Menopause. 2003 Jan-Feb;10(1):81-7
Hot flushes in a male population aged 55, 65, and 75 years, living in the community of Linkoping, Sweden.
Spetz AC, Fredriksson MG, Hammar ML.
Divisions of Obstetrics and Gynaecology, Faculty of Health Sciences, University Hospital, Linkoping, Sweden.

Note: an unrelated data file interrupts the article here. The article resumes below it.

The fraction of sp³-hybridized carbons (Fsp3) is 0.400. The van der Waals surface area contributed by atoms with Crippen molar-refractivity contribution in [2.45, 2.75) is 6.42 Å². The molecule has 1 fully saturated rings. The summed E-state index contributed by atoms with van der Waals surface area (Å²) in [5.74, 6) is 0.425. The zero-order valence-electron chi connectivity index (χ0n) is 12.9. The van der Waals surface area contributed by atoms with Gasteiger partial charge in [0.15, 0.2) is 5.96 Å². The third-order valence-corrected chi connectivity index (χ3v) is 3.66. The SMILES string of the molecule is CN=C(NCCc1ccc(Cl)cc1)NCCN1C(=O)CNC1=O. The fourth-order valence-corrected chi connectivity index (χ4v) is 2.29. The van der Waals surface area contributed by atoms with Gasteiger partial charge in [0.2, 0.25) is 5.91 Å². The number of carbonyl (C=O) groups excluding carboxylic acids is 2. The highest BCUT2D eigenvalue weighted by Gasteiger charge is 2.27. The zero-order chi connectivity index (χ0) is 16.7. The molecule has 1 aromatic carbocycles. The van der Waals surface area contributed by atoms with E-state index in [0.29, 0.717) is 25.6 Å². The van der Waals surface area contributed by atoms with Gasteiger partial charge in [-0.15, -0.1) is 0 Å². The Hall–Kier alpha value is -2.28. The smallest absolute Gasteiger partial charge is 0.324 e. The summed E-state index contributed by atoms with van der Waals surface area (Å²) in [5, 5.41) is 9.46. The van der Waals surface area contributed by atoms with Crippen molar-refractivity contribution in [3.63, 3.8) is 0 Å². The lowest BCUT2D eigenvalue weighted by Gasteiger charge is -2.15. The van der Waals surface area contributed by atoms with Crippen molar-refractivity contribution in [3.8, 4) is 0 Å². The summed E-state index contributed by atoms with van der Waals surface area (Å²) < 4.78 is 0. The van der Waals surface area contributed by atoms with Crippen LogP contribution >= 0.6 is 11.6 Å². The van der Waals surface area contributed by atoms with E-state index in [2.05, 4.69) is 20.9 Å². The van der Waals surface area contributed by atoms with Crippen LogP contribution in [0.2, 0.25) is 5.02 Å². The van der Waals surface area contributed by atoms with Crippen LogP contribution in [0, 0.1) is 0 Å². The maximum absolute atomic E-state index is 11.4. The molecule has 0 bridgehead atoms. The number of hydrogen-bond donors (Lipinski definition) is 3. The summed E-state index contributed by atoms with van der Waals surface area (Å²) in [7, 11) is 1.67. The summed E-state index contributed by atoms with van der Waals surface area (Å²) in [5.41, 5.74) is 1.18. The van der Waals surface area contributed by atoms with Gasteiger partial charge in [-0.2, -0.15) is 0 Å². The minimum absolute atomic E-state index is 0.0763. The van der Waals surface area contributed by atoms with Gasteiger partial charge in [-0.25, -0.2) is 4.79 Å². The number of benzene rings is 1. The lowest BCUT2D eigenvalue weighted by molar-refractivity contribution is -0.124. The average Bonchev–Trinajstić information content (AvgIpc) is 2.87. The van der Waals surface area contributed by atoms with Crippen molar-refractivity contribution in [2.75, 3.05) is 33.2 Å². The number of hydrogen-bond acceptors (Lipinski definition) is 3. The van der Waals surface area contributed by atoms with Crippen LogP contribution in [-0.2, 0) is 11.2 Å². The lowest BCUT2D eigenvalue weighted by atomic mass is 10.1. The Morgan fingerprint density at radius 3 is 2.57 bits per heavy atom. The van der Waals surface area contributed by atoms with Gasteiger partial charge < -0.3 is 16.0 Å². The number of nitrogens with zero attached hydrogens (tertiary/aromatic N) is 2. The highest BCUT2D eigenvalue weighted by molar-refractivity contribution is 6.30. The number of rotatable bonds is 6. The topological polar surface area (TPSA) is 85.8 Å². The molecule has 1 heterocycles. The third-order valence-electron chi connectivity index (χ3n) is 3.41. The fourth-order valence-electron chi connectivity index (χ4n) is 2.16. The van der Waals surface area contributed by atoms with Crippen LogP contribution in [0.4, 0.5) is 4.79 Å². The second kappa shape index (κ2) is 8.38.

OBJECTIVE: Hot flushes are as common in castrated men as in menopausal women. We investigated whether hot flushes exist in a normal aging male population and to what extent. DESIGN: A questionnaire was sent to all men living in Linkoping, Sweden, who were 55, 65, and 75 years old ( = 1,885). The questionnaire asked for demographic data, medical history, mood status, medication, castrational therapy, and smoking, exercise, and alcohol habits, among other items. We asked specifically for current hot flushes unrelated to exercise or a warm environment. RESULTS: Of the questionnaires received, 1,381 were eligible for evaluation; 33 were analyzed separately because these men had been castrated. Hot flushes of any frequency were reported by 33.1% of noncastrated men, 4.3% reported flushes at least a few times per week, and 1.3% reported daily flushes. Half of the men reporting flushes were also bothered by them, ie, almost every sixth man in total. We found a relation between occurrence of hot flushes and other symptoms thought to be related to low testosterone concentration, such as decreased muscle strength or endurance, decreased enjoyment of life, sadness or grumpiness, and lack of energy ( < 0.05). CONCLUSIONS: Hot flushes occur in one third of a population of noncastrated older men, approximately half of whom consider flushes as bothersome. Neither the mechanisms nor whether the symptoms would respond to testosterone supplementation is known. Androgen substitution to treat symptoms possibly related to a male climacteric is still controversial. Studies are needed to evaluate the needs for and the effects of androgen treatment on vasomotor symptoms.